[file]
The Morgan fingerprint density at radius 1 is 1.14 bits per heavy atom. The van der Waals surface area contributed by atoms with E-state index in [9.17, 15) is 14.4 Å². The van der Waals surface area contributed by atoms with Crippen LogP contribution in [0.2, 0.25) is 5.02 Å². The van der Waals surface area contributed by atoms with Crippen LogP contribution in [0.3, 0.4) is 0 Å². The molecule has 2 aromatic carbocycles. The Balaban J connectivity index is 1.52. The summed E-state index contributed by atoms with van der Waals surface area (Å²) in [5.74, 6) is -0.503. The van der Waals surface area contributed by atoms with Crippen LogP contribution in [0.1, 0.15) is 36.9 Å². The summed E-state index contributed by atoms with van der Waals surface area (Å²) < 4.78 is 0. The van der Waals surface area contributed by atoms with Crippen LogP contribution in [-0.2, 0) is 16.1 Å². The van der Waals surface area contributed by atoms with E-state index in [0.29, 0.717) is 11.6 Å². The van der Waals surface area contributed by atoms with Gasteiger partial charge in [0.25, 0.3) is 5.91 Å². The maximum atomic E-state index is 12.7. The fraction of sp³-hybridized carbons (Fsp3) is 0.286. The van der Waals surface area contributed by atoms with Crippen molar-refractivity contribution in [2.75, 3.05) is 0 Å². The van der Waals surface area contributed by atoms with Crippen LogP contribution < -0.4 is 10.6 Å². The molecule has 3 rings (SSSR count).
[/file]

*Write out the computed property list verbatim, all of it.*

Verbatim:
The Morgan fingerprint density at radius 1 is 1.14 bits per heavy atom. The van der Waals surface area contributed by atoms with E-state index in [9.17, 15) is 14.4 Å². The van der Waals surface area contributed by atoms with Crippen LogP contribution in [0.2, 0.25) is 5.02 Å². The van der Waals surface area contributed by atoms with Crippen LogP contribution in [0.3, 0.4) is 0 Å². The molecule has 2 aromatic carbocycles. The Balaban J connectivity index is 1.52. The summed E-state index contributed by atoms with van der Waals surface area (Å²) in [5.74, 6) is -0.503. The van der Waals surface area contributed by atoms with Crippen LogP contribution in [0.1, 0.15) is 36.9 Å². The summed E-state index contributed by atoms with van der Waals surface area (Å²) < 4.78 is 0. The van der Waals surface area contributed by atoms with Crippen LogP contribution in [-0.2, 0) is 16.1 Å². The van der Waals surface area contributed by atoms with E-state index in [0.29, 0.717) is 11.6 Å². The van der Waals surface area contributed by atoms with Gasteiger partial charge in [0.25, 0.3) is 5.91 Å². The maximum atomic E-state index is 12.7. The fraction of sp³-hybridized carbons (Fsp3) is 0.286. The van der Waals surface area contributed by atoms with Crippen molar-refractivity contribution in [2.75, 3.05) is 0 Å². The van der Waals surface area contributed by atoms with Crippen LogP contribution < -0.4 is 10.6 Å². The molecule has 3 rings (SSSR count).